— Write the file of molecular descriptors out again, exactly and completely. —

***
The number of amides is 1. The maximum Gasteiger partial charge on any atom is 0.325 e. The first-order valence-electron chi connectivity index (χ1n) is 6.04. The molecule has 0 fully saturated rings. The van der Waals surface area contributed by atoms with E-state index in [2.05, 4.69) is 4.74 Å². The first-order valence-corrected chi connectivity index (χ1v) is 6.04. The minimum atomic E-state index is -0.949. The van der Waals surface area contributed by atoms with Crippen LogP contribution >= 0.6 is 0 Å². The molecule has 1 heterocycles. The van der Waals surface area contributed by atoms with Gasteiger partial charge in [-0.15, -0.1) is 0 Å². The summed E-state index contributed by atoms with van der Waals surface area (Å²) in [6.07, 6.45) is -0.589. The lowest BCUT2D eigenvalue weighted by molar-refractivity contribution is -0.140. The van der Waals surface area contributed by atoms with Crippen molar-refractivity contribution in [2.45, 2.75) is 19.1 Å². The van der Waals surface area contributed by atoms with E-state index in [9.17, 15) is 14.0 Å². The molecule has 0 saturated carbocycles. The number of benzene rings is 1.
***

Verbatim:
The number of amides is 1. The maximum Gasteiger partial charge on any atom is 0.325 e. The first-order valence-electron chi connectivity index (χ1n) is 6.04. The molecule has 0 fully saturated rings. The van der Waals surface area contributed by atoms with E-state index in [2.05, 4.69) is 4.74 Å². The first-order valence-corrected chi connectivity index (χ1v) is 6.04. The minimum atomic E-state index is -0.949. The van der Waals surface area contributed by atoms with Crippen LogP contribution >= 0.6 is 0 Å². The molecule has 1 heterocycles. The van der Waals surface area contributed by atoms with Gasteiger partial charge in [-0.15, -0.1) is 0 Å². The summed E-state index contributed by atoms with van der Waals surface area (Å²) in [6.07, 6.45) is -0.589. The lowest BCUT2D eigenvalue weighted by molar-refractivity contribution is -0.140. The van der Waals surface area contributed by atoms with Crippen molar-refractivity contribution in [2.45, 2.75) is 19.1 Å². The van der Waals surface area contributed by atoms with E-state index in [9.17, 15) is 14.0 Å². The molecule has 0 saturated carbocycles. The number of benzene rings is 1.